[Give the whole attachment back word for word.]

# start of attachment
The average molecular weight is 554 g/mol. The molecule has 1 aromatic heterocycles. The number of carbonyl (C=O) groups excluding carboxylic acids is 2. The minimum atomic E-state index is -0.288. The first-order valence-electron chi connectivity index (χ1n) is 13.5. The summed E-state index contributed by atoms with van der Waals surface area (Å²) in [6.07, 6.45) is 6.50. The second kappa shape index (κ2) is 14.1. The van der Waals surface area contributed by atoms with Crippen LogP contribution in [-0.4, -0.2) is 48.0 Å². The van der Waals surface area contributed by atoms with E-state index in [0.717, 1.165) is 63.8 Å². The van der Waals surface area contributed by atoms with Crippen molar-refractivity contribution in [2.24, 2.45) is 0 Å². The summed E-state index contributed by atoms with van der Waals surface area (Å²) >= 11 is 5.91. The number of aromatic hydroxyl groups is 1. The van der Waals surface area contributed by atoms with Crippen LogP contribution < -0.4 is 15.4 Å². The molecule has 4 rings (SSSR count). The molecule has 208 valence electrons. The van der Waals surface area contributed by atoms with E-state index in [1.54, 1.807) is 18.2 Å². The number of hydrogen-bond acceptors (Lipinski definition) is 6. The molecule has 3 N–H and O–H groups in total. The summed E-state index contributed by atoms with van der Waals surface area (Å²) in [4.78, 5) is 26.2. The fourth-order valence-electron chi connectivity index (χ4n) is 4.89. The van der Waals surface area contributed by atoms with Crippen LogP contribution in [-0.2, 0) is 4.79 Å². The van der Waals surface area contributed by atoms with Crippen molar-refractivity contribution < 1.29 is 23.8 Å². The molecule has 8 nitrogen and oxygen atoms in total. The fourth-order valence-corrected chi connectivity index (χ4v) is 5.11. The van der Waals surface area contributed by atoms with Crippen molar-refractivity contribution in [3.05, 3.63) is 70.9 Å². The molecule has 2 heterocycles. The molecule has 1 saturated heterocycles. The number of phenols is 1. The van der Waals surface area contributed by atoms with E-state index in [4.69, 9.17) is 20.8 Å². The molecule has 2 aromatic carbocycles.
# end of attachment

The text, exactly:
The average molecular weight is 554 g/mol. The molecule has 1 aromatic heterocycles. The number of carbonyl (C=O) groups excluding carboxylic acids is 2. The minimum atomic E-state index is -0.288. The first-order valence-electron chi connectivity index (χ1n) is 13.5. The summed E-state index contributed by atoms with van der Waals surface area (Å²) in [6.07, 6.45) is 6.50. The second kappa shape index (κ2) is 14.1. The van der Waals surface area contributed by atoms with Crippen LogP contribution in [-0.4, -0.2) is 48.0 Å². The van der Waals surface area contributed by atoms with E-state index in [0.717, 1.165) is 63.8 Å². The van der Waals surface area contributed by atoms with Crippen molar-refractivity contribution in [2.24, 2.45) is 0 Å². The summed E-state index contributed by atoms with van der Waals surface area (Å²) >= 11 is 5.91. The number of aromatic hydroxyl groups is 1. The van der Waals surface area contributed by atoms with Crippen LogP contribution < -0.4 is 15.4 Å². The molecule has 4 rings (SSSR count). The molecule has 208 valence electrons. The van der Waals surface area contributed by atoms with E-state index in [1.54, 1.807) is 18.2 Å². The number of hydrogen-bond acceptors (Lipinski definition) is 6. The molecule has 3 N–H and O–H groups in total. The summed E-state index contributed by atoms with van der Waals surface area (Å²) in [4.78, 5) is 26.2. The fourth-order valence-electron chi connectivity index (χ4n) is 4.89. The van der Waals surface area contributed by atoms with Crippen LogP contribution in [-0.2, 0) is 4.79 Å². The van der Waals surface area contributed by atoms with Crippen molar-refractivity contribution < 1.29 is 23.8 Å². The molecule has 8 nitrogen and oxygen atoms in total. The fourth-order valence-corrected chi connectivity index (χ4v) is 5.11. The van der Waals surface area contributed by atoms with Crippen molar-refractivity contribution in [3.05, 3.63) is 70.9 Å². The molecule has 2 heterocycles. The molecule has 1 saturated heterocycles. The number of phenols is 1. The van der Waals surface area contributed by atoms with E-state index in [4.69, 9.17) is 20.8 Å². The molecule has 2 aromatic carbocycles.